Last week I started a Ginger Bug. It’s now one of my kitchen children, along with my sourdough starter, beet kvass and kombucha that I feed, monitor and nurture regularly to keep our flow of fermented and probiotic rich foods going in our household. Sometimes I feel like I run a lab instead of a kitchen! Nontheless, I thought a nice bubbly, yeast-powered DIY soda flavored with bay leaf and fruit would be a good second submission for Fiesta Friday Challenge #1! I’m also cross-pollinating and bringing it to the FF#16. By the way, Angie at the Novice Gardener and her wonderfully creative blog and all of our Friday partyers have made Fridays my favorite day. Many thanks to the co-hosts each week for putting together this fun blogging event!
What is a Ginger Bug?
A blend of fermented yeast (“wild” yeast, not purchased or powdered yeast) and sugar water, Ginger Bug captures beneficial microorganisms like wild yeasts and bacteria in the same way sourdough starter does. The wild microorganisms “digest” or eat away at the sugar in the Ginger Bug, and produce CO2. When mixed with your chosen base, such as fruit juice, pureed fruit, or sweet tea, the microorganisms in the bug begin to consume the sugar in the base, and, as they do, they reproduce and emit carbon dioxide. The result is a bubbly and wildly delicious naturally fermented soda rich in probiotics – great for gut health (which, maybe unbeknownst to you, can the gateway to the improved health of so many of the body’s other systems — skin, immunity, hormones, neurological/brain wellness, even fat metabolism and muscle/lean tissue maintenance.
How to Make the Bug:
To make Ginger Bug, you need fresh ginger, a sweetener (but not a non-caloric one like Stevia or Splenda) to feed the microorganisms, and filtered water. To make sodas, choose flavorings – it could be fruit juice, pureed fruit, cocktail “syrup”, herbs, flowers, or even roots and bark for a root beer. While the Bug itself benefits from a loosely lidded container, the sodas benefit from a tightly capped environment which prevents the escape of CO2 produced during the fermentation process. This gas helps to ensure that the resulting homemade soda is fizzy just like you want it, when opened.
I used whole, unrefined cane sugar, but you can also use Jaggery or Palm Sugar. If you are concerned about Sugar, realize it’s not for you but for the fermentation process. In other words, its gets “digested” and transformed into something else, rather than remaining “sugar.” Sugar feeds beneficial bacteria and wild yeasts. Without it, the bacteria and yeast have nothing to eat, and cannot reproduce. Much of the sugar in fermented tonics is consumed by beneficial microorganisms who then transform it. This is similar to what the wild yeasts do to gluten during the making and baking of natural sourdough bread, which is why it’s so much more easily digested than commercially yeasted breads.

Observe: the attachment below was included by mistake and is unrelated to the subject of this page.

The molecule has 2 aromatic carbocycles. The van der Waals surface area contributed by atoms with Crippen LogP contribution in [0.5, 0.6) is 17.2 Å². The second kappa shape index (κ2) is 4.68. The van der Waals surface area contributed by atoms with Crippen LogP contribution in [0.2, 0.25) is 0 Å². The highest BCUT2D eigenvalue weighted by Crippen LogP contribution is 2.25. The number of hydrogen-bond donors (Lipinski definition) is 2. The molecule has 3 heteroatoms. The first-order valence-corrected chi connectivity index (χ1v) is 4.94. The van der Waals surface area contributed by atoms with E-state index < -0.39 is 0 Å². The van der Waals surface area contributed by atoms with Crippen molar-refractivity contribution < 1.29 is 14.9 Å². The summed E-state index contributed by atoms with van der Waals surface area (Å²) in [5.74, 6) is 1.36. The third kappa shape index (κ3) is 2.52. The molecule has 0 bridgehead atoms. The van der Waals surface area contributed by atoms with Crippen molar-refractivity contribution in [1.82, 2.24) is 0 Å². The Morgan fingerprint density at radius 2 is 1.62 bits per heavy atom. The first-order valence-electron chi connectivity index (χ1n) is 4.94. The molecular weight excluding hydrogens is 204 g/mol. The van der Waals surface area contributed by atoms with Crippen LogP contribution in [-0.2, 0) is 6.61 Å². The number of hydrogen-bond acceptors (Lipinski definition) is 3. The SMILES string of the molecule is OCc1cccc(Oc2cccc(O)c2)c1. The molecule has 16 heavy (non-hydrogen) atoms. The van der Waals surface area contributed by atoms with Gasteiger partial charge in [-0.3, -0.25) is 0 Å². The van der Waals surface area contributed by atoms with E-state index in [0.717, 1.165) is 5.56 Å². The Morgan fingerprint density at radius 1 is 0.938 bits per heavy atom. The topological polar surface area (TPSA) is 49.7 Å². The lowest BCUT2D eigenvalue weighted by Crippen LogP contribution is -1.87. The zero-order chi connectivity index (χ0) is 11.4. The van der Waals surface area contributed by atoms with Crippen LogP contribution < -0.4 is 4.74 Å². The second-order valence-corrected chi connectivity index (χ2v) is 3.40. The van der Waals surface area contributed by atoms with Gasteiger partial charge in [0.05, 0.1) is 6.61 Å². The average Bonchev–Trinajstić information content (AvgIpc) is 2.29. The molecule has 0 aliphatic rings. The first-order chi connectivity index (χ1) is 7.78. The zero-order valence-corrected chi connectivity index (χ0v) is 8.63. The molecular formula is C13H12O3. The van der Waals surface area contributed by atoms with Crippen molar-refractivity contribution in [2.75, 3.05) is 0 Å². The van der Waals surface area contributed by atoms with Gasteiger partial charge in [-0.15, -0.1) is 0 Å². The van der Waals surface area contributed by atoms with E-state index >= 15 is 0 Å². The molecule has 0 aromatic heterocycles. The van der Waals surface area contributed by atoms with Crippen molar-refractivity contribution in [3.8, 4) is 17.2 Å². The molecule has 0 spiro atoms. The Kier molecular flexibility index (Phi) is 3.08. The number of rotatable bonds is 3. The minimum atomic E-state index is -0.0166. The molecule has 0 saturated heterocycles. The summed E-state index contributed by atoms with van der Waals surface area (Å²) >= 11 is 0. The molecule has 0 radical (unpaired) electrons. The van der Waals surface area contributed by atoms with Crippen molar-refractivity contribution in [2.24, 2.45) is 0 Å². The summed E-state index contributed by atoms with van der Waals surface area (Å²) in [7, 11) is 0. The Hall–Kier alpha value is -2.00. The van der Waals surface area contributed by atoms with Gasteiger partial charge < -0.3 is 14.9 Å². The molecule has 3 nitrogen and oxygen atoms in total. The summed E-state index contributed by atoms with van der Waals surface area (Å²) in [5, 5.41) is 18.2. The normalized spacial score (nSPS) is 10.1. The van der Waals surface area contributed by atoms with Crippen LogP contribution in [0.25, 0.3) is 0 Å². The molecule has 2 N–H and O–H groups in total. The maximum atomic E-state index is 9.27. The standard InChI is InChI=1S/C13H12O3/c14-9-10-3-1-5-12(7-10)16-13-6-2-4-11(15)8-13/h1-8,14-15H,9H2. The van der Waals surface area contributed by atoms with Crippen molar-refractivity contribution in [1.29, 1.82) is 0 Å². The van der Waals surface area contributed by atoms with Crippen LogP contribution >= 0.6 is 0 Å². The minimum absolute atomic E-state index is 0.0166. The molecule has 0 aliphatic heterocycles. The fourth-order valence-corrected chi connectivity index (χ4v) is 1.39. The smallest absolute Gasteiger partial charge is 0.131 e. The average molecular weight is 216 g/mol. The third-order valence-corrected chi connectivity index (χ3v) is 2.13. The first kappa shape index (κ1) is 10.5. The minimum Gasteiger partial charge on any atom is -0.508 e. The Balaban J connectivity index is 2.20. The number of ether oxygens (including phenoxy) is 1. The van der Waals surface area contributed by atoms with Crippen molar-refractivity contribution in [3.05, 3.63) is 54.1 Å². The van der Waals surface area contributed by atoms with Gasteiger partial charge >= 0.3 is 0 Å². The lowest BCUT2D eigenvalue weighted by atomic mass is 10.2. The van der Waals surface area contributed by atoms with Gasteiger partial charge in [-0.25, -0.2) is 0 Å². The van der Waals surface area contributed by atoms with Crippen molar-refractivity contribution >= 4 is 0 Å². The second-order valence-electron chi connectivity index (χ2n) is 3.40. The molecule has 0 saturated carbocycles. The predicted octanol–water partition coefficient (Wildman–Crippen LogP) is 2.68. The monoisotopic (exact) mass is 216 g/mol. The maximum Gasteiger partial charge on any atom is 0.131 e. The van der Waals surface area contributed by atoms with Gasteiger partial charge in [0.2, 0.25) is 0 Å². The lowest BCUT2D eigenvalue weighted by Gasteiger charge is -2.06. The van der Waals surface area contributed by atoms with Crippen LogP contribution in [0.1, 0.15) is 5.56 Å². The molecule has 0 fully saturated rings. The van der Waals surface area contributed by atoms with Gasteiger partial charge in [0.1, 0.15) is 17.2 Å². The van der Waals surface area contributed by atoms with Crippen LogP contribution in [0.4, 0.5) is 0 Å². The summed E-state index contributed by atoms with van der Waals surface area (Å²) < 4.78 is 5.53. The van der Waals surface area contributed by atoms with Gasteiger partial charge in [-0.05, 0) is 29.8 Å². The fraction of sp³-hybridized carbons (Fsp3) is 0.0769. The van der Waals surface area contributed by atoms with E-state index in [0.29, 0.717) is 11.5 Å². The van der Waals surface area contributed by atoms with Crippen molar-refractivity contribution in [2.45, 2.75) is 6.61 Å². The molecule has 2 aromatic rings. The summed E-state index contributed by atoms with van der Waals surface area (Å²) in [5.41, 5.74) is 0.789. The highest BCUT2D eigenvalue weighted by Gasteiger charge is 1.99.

Yield: about 1 pint
Whole Unrefined Cane Sugar or jaggery
Break off a knob from your hand of ginger, peel away its papery skin and grate it until you have 2 heaping tablespoons. Place the grated ginger in a small jar, whisk in 2 tablespoons unrefined cane sugar and 2 tablespoons filtered water. Cover the jar loosely and allow it to ferment in a warm spot in your kitchen.
Every day for at least 5 days, mix 2 tablespoons grated ginger, 2 tablespoons sugar and 2 tablespoons water into the jar. The ginger will begin to foam and bubble at its top, and will smell yeasty like beer. After 5 days you can use it for soda, or store it in the refrigerator, and feed it 2 tablespoons grated ginger, 2 tablespoons sugar and 2 tablespoons water once a week.
To use your ginger bug in preparing homemade sodas, simply strain off 1/4 cup of the liquid and add it to 1 quart of a sweetened herbal infusion, to fruit juice, or to a combination of the two. At this stage, I mixed in 1/2 quart pureed pluots (4 pluots with enough water to make 1/2 quart) and 1/2 quart of coconut cream and water mixed together. I also added 4 fresh bay leaves to each flavor. Mix it well, and transfer it to a flip-top bottle where you can allow it to ferment about 3 days. Next, transfer it to the refrigerator, and allow it chill before opening. To create the coconut creamsicle, after I opened both bottles I poured a large amount of the coconut cream/water mixture into a glass, then topped it with a small amount of the pluot mixture.